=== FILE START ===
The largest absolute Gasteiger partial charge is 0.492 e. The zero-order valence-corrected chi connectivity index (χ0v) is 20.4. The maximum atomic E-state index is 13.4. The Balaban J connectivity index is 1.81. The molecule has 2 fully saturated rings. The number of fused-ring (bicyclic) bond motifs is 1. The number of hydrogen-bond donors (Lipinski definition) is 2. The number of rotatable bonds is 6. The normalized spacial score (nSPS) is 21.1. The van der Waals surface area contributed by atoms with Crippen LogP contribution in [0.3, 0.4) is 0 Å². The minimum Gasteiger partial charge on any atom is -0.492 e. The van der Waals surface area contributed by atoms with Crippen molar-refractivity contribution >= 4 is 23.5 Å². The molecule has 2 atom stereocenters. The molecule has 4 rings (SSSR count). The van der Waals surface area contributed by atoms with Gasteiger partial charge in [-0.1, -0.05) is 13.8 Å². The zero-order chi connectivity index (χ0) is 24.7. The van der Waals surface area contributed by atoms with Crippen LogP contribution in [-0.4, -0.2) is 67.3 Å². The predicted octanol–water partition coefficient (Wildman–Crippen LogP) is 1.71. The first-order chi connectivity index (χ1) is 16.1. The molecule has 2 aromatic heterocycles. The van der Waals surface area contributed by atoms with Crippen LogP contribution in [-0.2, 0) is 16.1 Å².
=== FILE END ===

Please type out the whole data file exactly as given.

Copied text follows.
The largest absolute Gasteiger partial charge is 0.492 e. The zero-order valence-corrected chi connectivity index (χ0v) is 20.4. The maximum atomic E-state index is 13.4. The Balaban J connectivity index is 1.81. The molecule has 2 fully saturated rings. The number of fused-ring (bicyclic) bond motifs is 1. The number of hydrogen-bond donors (Lipinski definition) is 2. The number of rotatable bonds is 6. The normalized spacial score (nSPS) is 21.1. The van der Waals surface area contributed by atoms with Crippen LogP contribution in [0.3, 0.4) is 0 Å². The minimum Gasteiger partial charge on any atom is -0.492 e. The van der Waals surface area contributed by atoms with Crippen molar-refractivity contribution >= 4 is 23.5 Å². The molecule has 2 atom stereocenters. The molecule has 4 rings (SSSR count). The van der Waals surface area contributed by atoms with Gasteiger partial charge in [-0.1, -0.05) is 13.8 Å². The zero-order chi connectivity index (χ0) is 24.7. The van der Waals surface area contributed by atoms with Crippen LogP contribution in [-0.4, -0.2) is 67.3 Å². The predicted octanol–water partition coefficient (Wildman–Crippen LogP) is 1.71. The first-order chi connectivity index (χ1) is 16.1. The molecule has 2 aromatic heterocycles. The van der Waals surface area contributed by atoms with Crippen LogP contribution in [-0.2, 0) is 16.1 Å².